Lest We Forget


* Aussie’s do not throw shrimp on the barbie. We do not have shrimp. We have prawns. We throw prawns on the barbie with a dash of oil and a couple of teaspoons of freshly crushed garlic. “Don’t come the raw prawn” means don’t tell lies or fibs. And blokes use Prawn as a derogative when a woman with a tantalising body has an unattractive head. End of todays kultya lesson

Far North Queensland and Movies

Over 1,700 kms (1,000 miles ) away from home in Far North Queensland and I’ve bumped into a friend from the Adelaide Hills, way, way down south and along way from the east coast. When I say bumped, I mean literally. My facial recognition skills are shonky at best, and when face masks, sun screen and floppy sun hats are added to the equation the result isn’t pretty. Funnily enough, it was actually her husband I recognised from photos, though we’d never previously met.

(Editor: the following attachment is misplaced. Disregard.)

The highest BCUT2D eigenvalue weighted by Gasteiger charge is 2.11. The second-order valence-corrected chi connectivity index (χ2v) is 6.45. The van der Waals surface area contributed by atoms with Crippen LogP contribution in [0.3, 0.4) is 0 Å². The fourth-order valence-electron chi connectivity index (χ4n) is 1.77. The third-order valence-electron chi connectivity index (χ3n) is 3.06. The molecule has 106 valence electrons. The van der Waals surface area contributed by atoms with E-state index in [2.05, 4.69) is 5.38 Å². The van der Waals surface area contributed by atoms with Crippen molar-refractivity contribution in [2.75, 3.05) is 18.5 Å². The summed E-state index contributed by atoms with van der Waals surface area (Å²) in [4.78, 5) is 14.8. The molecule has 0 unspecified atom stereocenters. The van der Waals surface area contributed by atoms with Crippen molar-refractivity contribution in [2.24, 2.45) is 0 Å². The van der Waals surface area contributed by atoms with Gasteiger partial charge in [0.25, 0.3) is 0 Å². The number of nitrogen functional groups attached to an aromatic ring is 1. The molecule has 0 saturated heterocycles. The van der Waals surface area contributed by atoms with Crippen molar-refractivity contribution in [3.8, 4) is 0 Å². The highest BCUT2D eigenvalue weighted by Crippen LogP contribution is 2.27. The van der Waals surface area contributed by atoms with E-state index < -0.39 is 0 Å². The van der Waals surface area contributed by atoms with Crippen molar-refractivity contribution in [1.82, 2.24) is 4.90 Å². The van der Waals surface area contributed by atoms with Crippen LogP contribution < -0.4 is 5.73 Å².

Carol and I became friends 12 years ago because of our shared love of Australian movies. We both wrote reviews for a mutual literary friend.

So it was perhaps apt that I bumped into this woman at the North Queensland Army Museum in Townsville where a knowledgable volunteer was enthusiastically extolling the virtues of an army truck exhibit which was driven by Nicole Kidman ( AKA Our Nic) in the movie Australia.*

It’s a fascinating museum manned by volunteers and Army Reservists with entry by donation. At the entrance is a sculpture that represents the Australian tunnellers involved in blowing up Nazi bunkers near Ypres in Belgium during WW1 as depicted in the movie Beneath Hill 60. (From the book of the same name by Will Davies and based on the memoirs of Captain Oliver Woodward. An excellent read!) The movie was shot in Charters Towers, 135 km south west of Townsville, with the sculpture donated by the film crew.